Abstract / Description of output
The fields of viral ecology and evolution are rapidly expanding, motivated in part by concerns around emerging zoonoses. One consequence is the proliferation of host-virus association data, which underpin viral macroecology and zoonotic risk prediction but remain fragmented across numerous data portals. In the present article, we propose that synthesis of host-virus data is a central challenge to characterize the global virome and develop foundational theory in viral ecology. To illustrate this, we build an open database of mammal host-virus associations that reconciles four published data sets. We show that this offers a substantially richer view of the known virome than any individual source data set but also that databases such as these risk becoming out of date as viral discovery accelerates. We argue for a shift in practice toward the development, incremental updating, and use of synthetic data sets in viral ecology, to improve replicability and facilitate work to predict the structure and dynamics of the global virome.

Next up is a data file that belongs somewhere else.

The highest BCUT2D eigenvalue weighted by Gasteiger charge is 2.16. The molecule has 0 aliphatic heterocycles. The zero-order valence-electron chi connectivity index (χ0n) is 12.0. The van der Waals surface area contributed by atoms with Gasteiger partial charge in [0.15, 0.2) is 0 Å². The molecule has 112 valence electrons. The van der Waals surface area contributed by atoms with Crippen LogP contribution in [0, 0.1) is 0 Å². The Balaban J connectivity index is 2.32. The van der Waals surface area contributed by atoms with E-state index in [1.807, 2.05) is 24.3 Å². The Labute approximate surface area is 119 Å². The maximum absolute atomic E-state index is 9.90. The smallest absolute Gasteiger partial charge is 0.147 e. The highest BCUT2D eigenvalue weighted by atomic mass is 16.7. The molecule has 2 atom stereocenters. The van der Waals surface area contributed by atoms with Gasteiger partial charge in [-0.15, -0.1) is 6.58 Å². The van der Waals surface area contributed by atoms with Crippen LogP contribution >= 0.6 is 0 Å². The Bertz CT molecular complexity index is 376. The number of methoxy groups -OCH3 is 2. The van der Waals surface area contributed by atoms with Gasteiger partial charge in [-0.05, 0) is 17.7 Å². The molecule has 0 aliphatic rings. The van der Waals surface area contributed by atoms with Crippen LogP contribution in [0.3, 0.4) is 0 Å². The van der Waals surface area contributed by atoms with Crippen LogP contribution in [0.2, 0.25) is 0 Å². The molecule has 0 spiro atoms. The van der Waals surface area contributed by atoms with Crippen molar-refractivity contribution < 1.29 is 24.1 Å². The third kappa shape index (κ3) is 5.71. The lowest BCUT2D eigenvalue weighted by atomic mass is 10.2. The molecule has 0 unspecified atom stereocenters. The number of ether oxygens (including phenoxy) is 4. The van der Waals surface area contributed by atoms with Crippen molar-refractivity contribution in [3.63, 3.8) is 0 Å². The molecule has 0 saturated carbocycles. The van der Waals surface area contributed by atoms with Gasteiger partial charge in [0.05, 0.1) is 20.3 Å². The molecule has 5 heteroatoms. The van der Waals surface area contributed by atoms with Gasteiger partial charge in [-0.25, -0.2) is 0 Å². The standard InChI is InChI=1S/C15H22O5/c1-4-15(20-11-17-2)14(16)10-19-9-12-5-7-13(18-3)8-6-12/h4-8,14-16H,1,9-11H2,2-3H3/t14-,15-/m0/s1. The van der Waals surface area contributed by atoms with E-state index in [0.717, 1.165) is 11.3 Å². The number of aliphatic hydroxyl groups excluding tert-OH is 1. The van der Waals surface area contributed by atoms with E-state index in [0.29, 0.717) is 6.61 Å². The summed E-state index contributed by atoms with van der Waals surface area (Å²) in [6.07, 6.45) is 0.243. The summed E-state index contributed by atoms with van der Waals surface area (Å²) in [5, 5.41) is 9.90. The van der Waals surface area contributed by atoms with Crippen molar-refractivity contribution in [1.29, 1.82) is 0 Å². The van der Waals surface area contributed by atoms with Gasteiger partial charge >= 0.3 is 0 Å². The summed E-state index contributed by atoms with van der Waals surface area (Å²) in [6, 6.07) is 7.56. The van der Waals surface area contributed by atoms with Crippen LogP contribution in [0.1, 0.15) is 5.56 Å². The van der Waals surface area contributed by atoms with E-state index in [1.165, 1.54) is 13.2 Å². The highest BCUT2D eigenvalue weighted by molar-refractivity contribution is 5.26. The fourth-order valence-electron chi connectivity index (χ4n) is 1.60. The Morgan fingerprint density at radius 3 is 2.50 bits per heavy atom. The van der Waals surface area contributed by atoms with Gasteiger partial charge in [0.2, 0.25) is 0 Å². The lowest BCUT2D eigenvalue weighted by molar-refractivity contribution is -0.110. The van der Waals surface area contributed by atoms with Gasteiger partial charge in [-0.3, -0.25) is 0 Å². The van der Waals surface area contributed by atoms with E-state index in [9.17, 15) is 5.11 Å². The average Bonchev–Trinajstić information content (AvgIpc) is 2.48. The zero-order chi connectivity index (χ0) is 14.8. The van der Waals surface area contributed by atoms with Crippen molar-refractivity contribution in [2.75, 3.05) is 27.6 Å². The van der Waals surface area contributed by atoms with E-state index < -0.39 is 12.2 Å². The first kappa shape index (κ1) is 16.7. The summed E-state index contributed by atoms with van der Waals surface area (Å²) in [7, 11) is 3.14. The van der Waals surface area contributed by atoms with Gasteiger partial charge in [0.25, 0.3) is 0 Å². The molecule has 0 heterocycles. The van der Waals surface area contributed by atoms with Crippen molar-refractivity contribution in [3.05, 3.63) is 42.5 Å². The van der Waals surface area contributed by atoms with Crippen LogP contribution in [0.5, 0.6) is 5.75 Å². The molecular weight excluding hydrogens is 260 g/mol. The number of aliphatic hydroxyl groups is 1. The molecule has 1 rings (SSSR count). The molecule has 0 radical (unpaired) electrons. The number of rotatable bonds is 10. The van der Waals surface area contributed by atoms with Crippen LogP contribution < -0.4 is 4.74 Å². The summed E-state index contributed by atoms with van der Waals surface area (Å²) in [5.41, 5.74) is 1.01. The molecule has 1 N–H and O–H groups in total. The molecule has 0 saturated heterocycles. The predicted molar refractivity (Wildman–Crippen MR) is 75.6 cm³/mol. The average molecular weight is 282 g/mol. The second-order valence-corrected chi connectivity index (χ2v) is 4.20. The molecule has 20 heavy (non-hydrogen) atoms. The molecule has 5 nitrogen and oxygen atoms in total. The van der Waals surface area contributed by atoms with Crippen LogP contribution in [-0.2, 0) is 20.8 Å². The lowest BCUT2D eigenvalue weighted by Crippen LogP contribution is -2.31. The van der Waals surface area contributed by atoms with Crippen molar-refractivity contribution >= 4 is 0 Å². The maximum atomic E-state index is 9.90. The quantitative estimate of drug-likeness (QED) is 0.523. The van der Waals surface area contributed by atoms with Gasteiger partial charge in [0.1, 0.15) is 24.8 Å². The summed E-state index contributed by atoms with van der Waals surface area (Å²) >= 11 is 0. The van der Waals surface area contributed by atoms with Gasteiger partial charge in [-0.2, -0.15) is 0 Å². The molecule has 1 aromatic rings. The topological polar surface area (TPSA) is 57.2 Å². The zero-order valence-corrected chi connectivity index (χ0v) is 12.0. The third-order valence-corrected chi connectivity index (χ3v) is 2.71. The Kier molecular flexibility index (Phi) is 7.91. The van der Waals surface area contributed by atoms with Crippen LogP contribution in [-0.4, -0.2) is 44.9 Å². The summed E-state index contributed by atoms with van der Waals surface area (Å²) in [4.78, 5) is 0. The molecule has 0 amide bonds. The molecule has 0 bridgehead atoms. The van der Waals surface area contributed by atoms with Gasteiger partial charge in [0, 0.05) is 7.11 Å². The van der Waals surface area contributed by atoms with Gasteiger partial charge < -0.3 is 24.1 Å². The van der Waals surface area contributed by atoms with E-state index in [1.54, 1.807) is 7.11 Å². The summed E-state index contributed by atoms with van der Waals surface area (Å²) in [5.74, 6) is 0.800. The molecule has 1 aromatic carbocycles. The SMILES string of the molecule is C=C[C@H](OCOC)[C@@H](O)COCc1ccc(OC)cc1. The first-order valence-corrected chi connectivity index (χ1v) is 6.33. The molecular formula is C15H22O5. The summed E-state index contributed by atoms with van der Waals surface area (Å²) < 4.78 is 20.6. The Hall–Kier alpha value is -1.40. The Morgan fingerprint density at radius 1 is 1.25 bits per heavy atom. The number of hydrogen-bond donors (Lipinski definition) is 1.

Keywords / Materials (for Non-textual outputs)
- data synthesis
- disease ecology
- viral ecology
- zoonotic risk